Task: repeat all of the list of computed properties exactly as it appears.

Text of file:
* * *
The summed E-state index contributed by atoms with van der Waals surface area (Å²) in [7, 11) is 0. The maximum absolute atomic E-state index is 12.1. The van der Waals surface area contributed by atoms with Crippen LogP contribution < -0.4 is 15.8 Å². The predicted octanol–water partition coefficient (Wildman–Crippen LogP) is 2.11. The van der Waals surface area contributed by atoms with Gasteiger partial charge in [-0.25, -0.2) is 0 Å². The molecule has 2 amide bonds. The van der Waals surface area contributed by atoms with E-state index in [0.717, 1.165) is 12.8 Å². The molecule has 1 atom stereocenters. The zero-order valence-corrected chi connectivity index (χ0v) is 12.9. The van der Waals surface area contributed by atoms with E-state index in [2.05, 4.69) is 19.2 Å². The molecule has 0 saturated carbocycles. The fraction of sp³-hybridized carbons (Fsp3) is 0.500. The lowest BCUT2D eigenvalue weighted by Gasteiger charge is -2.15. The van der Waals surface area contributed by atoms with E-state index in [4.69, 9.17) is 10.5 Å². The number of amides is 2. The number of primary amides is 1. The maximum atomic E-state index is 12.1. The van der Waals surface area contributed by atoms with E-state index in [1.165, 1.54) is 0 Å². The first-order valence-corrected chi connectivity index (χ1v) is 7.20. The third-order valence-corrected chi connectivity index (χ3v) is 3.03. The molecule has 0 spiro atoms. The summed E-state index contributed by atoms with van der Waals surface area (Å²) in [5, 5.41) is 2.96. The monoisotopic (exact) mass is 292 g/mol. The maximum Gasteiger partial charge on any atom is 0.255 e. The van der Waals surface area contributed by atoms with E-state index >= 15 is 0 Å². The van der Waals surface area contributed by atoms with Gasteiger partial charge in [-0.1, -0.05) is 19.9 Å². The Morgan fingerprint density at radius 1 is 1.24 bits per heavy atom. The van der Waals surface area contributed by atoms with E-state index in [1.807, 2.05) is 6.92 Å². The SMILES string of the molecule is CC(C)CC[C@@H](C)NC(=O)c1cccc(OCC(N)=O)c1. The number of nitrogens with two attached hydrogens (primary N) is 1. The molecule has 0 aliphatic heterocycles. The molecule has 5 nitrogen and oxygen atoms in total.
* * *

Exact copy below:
The summed E-state index contributed by atoms with van der Waals surface area (Å²) in [7, 11) is 0. The maximum absolute atomic E-state index is 12.1. The van der Waals surface area contributed by atoms with Crippen LogP contribution < -0.4 is 15.8 Å². The predicted octanol–water partition coefficient (Wildman–Crippen LogP) is 2.11. The van der Waals surface area contributed by atoms with Gasteiger partial charge in [-0.25, -0.2) is 0 Å². The molecule has 2 amide bonds. The van der Waals surface area contributed by atoms with E-state index in [0.717, 1.165) is 12.8 Å². The molecule has 1 atom stereocenters. The zero-order valence-corrected chi connectivity index (χ0v) is 12.9. The van der Waals surface area contributed by atoms with E-state index in [2.05, 4.69) is 19.2 Å². The molecule has 0 saturated carbocycles. The fraction of sp³-hybridized carbons (Fsp3) is 0.500. The lowest BCUT2D eigenvalue weighted by Gasteiger charge is -2.15. The van der Waals surface area contributed by atoms with E-state index in [4.69, 9.17) is 10.5 Å². The number of amides is 2. The number of primary amides is 1. The maximum atomic E-state index is 12.1. The van der Waals surface area contributed by atoms with E-state index in [1.165, 1.54) is 0 Å². The first-order valence-corrected chi connectivity index (χ1v) is 7.20. The third-order valence-corrected chi connectivity index (χ3v) is 3.03. The molecule has 0 spiro atoms. The summed E-state index contributed by atoms with van der Waals surface area (Å²) in [5, 5.41) is 2.96. The monoisotopic (exact) mass is 292 g/mol. The maximum Gasteiger partial charge on any atom is 0.255 e. The van der Waals surface area contributed by atoms with E-state index >= 15 is 0 Å². The van der Waals surface area contributed by atoms with Gasteiger partial charge in [-0.1, -0.05) is 19.9 Å². The Morgan fingerprint density at radius 1 is 1.24 bits per heavy atom. The van der Waals surface area contributed by atoms with E-state index in [1.807, 2.05) is 6.92 Å². The SMILES string of the molecule is CC(C)CC[C@@H](C)NC(=O)c1cccc(OCC(N)=O)c1. The number of nitrogens with two attached hydrogens (primary N) is 1. The molecule has 0 aliphatic heterocycles. The molecule has 5 nitrogen and oxygen atoms in total.